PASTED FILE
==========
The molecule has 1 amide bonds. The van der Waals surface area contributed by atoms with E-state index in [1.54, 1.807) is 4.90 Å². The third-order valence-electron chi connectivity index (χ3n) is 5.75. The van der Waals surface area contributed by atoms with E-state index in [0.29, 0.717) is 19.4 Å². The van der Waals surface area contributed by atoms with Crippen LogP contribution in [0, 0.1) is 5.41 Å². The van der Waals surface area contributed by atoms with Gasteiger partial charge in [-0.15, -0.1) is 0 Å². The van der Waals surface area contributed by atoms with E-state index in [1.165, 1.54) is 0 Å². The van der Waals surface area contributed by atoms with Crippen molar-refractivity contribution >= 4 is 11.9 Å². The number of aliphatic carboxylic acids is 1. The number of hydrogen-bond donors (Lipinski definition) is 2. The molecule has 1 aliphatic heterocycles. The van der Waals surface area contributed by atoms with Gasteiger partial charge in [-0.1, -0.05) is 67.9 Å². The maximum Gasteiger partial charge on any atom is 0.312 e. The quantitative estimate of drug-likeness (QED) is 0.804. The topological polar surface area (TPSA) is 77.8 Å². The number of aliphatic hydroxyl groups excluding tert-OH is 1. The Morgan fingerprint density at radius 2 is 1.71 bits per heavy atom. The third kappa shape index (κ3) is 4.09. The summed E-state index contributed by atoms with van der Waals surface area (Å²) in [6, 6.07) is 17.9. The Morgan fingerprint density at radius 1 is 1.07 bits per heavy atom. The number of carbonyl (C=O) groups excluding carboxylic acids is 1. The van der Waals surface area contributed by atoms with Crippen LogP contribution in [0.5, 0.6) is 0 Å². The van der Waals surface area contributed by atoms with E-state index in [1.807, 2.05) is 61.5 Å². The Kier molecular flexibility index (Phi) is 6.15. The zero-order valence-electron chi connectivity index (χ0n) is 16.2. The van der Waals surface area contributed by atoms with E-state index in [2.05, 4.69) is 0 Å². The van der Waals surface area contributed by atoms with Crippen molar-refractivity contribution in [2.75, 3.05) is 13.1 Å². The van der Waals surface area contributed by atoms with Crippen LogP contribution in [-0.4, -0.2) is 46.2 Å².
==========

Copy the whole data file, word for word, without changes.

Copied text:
The molecule has 1 amide bonds. The van der Waals surface area contributed by atoms with E-state index in [1.54, 1.807) is 4.90 Å². The third-order valence-electron chi connectivity index (χ3n) is 5.75. The van der Waals surface area contributed by atoms with E-state index in [0.29, 0.717) is 19.4 Å². The van der Waals surface area contributed by atoms with Crippen LogP contribution in [0, 0.1) is 5.41 Å². The van der Waals surface area contributed by atoms with Gasteiger partial charge in [-0.15, -0.1) is 0 Å². The van der Waals surface area contributed by atoms with E-state index in [1.165, 1.54) is 0 Å². The van der Waals surface area contributed by atoms with Crippen molar-refractivity contribution >= 4 is 11.9 Å². The number of aliphatic carboxylic acids is 1. The number of hydrogen-bond donors (Lipinski definition) is 2. The molecule has 1 aliphatic heterocycles. The van der Waals surface area contributed by atoms with Gasteiger partial charge in [-0.1, -0.05) is 67.9 Å². The maximum Gasteiger partial charge on any atom is 0.312 e. The quantitative estimate of drug-likeness (QED) is 0.804. The topological polar surface area (TPSA) is 77.8 Å². The number of aliphatic hydroxyl groups excluding tert-OH is 1. The Morgan fingerprint density at radius 2 is 1.71 bits per heavy atom. The third kappa shape index (κ3) is 4.09. The summed E-state index contributed by atoms with van der Waals surface area (Å²) in [6, 6.07) is 17.9. The Morgan fingerprint density at radius 1 is 1.07 bits per heavy atom. The number of carbonyl (C=O) groups excluding carboxylic acids is 1. The van der Waals surface area contributed by atoms with Crippen LogP contribution in [0.5, 0.6) is 0 Å². The van der Waals surface area contributed by atoms with E-state index in [1.807, 2.05) is 61.5 Å². The Kier molecular flexibility index (Phi) is 6.15. The zero-order valence-electron chi connectivity index (χ0n) is 16.2. The van der Waals surface area contributed by atoms with E-state index in [2.05, 4.69) is 0 Å². The van der Waals surface area contributed by atoms with Crippen molar-refractivity contribution in [2.75, 3.05) is 13.1 Å². The van der Waals surface area contributed by atoms with Crippen LogP contribution in [-0.4, -0.2) is 46.2 Å².